1. We have this debate in America that is almost a theoretical debate about the role of government in the economy and whether government should be involved, and I worry that while we’re having this theoretical debate, on the other side of the world, the Chinese government is vigorously promoting industry after industry, the German government is vigorously promoting its manufacturing center, the South Korean government is vigorously promoting its manufacturing sector — and by the time we’ve resolved our debate, there won’t be any industries left to compete in. It is absolutely clear that government plays a key role, as a catalyst, in promoting long-run growth.

    — Fareed Zakaria, on the relationship between government and innovation. [complete interview here]

  2. fareed zakaria

    united states

    china

    foreign policy

    science

  1. Source: CDC
Tomorrow: the story of American medical care as seen from the perspective of an inner city Chicago hospital, where most of the patients are uninsured. View in High-Res

    Source: CDC

    Tomorrow: the story of American medical care as seen from the perspective of an inner city Chicago hospital, where most of the patients are uninsured.

  2. health insurance

    medicine

    sociology

    health care

    united states

    cdc

  1. Posted on 18 April, 2011

    338 notes | Permalink

    Reblogged from lookhigh

    lookhigh:

Of the 5,193 public outdoor sculptures of individuals in the United States, only 394, or less than 8 percent, are of women….And none of the 44 national memorials managed by the National Park  Service (such as the Lincoln Memorial) specifically focuses on women and  their accomplishments….
  The  Vietnam Women’s Memorial in Washington [was] dedicated in 1993 after a  nine-year effort to bring it to fruition. But it didn’t happen easily,  according to its founder.
“It was incredible  how hard we had to work not only to get a sculpture, but one that looked  like women,” says Diane Evans, who had been an Army first lieutenant  and head nurse in Vietnam and spearheaded the initiative. “We were told  by J. Carter Brown, the head of the National Gallery of Art in  Washington, D.C., that a woman’s statue would upset the delicate balance  of tension at the Vietnam Memorial.” (via Washington Post)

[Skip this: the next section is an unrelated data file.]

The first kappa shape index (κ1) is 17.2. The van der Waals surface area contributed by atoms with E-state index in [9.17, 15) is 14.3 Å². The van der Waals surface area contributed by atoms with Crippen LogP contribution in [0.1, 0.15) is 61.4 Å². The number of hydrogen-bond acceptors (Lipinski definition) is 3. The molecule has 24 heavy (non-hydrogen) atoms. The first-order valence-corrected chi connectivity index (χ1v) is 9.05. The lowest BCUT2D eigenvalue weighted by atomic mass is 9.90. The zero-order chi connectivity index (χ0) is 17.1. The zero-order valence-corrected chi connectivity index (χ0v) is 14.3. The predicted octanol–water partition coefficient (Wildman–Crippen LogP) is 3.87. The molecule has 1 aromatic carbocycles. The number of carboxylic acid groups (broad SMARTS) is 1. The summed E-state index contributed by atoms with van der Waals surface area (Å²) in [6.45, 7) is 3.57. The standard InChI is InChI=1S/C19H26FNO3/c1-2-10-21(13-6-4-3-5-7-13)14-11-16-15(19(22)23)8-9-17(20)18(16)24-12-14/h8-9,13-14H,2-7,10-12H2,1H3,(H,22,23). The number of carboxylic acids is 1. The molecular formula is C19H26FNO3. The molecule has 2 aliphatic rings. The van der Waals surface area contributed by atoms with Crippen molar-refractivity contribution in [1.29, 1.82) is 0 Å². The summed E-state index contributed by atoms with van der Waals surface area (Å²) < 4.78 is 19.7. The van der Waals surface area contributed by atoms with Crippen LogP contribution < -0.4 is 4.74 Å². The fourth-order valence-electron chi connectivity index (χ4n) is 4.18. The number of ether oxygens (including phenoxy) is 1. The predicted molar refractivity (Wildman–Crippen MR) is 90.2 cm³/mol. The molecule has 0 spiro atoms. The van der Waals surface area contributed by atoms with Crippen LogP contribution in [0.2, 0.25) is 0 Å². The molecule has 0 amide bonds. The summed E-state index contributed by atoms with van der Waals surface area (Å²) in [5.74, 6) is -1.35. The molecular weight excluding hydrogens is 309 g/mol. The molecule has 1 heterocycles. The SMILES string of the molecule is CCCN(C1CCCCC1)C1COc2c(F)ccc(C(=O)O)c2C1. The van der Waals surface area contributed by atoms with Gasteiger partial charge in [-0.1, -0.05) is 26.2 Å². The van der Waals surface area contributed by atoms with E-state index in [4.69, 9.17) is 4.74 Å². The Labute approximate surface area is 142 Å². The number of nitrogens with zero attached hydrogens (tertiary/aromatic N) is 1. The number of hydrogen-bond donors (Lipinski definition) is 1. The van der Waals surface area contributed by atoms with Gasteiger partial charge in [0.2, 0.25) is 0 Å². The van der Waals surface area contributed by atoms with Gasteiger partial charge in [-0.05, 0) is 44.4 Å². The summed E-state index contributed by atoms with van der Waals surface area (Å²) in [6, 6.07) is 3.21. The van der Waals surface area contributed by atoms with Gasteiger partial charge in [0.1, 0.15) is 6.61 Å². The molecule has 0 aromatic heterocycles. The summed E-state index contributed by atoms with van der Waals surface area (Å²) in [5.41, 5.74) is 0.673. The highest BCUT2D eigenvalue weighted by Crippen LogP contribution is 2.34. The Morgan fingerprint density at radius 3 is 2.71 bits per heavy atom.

(Photo: Jeff Kubina via Flickr)
View in High-Res

    lookhigh:

    Of the 5,193 public outdoor sculptures of individuals in the United States, only 394, or less than 8 percent, are of women….And none of the 44 national memorials managed by the National Park Service (such as the Lincoln Memorial) specifically focuses on women and their accomplishments….

    The Vietnam Women’s Memorial in Washington [was] dedicated in 1993 after a nine-year effort to bring it to fruition. But it didn’t happen easily, according to its founder.

    “It was incredible how hard we had to work not only to get a sculpture, but one that looked like women,” says Diane Evans, who had been an Army first lieutenant and head nurse in Vietnam and spearheaded the initiative. “We were told by J. Carter Brown, the head of the National Gallery of Art in Washington, D.C., that a woman’s statue would upset the delicate balance of tension at the Vietnam Memorial.” (via Washington Post)

    (Photo: Jeff Kubina via Flickr)

  2. sculpture

    united states

    women

    national park service

    washington post

  1. A visualization of tweets sent on New Year’s Eve 2010
US (by Twitter) View in High-Res

    A visualization of tweets sent on New Year’s Eve 2010

    US (by Twitter)

  2. flickr

    twitter

    visualization

    map

    united states

    tweets

  1. Audio for today’s story on investigating the hidden life of guns, including how guns from the United States have ended up on Mexican streets, is now up. 

  2. guns

    mexico

    united states

    nra

    fresh air

  1. James Grimaldi, on why 60,000 guns from the United States have been found at Mexican crime scenes in the past four years: "We’re the closest country, it’s easy to get guns, it’s not difficult to  cross the borders with the guns when you get them and there’s very  little stopping gun runners from doing that." View in High-Res

    James Grimaldi, on why 60,000 guns from the United States have been found at Mexican crime scenes in the past four years: "We’re the closest country, it’s easy to get guns, it’s not difficult to cross the borders with the guns when you get them and there’s very little stopping gun runners from doing that."

  2. guns

    washington post

    james grimaldi

    mexico

    united states

  1. As Mexico drug violence runs rampant, U.S. guns tied to crime south of the border. The Washington Post has a nice photo gallery showing how authorities have struggled to keep U.S. retailers’ firearms from falling into the hands of drug cartels.

  2. washington post

    war on guns

    guns

    mexico

    united states

  1. What struck me most recently was that the Chinese who used to be a lot more discrete that they view the United States as a fading power and view themselves as the rising power, today come out and say it outright. They make it very clear that they think that the U.S. is not only a debtor nation but that since it is in debt to China since the U.S. bears a considerable responsibility for what triggered the global financial crisis, that Washington is now in no position to be lecturing to the Chinese, either about economic management or about diplomatic management around the world.

    — New York Times Washington Correspondent David Sanger, on U.S./Chinese relations, in an interview on Fresh Air with Terry Gross, 12/8/2010.

  2. david sanger

    china

    united states

    terry gross

    new york times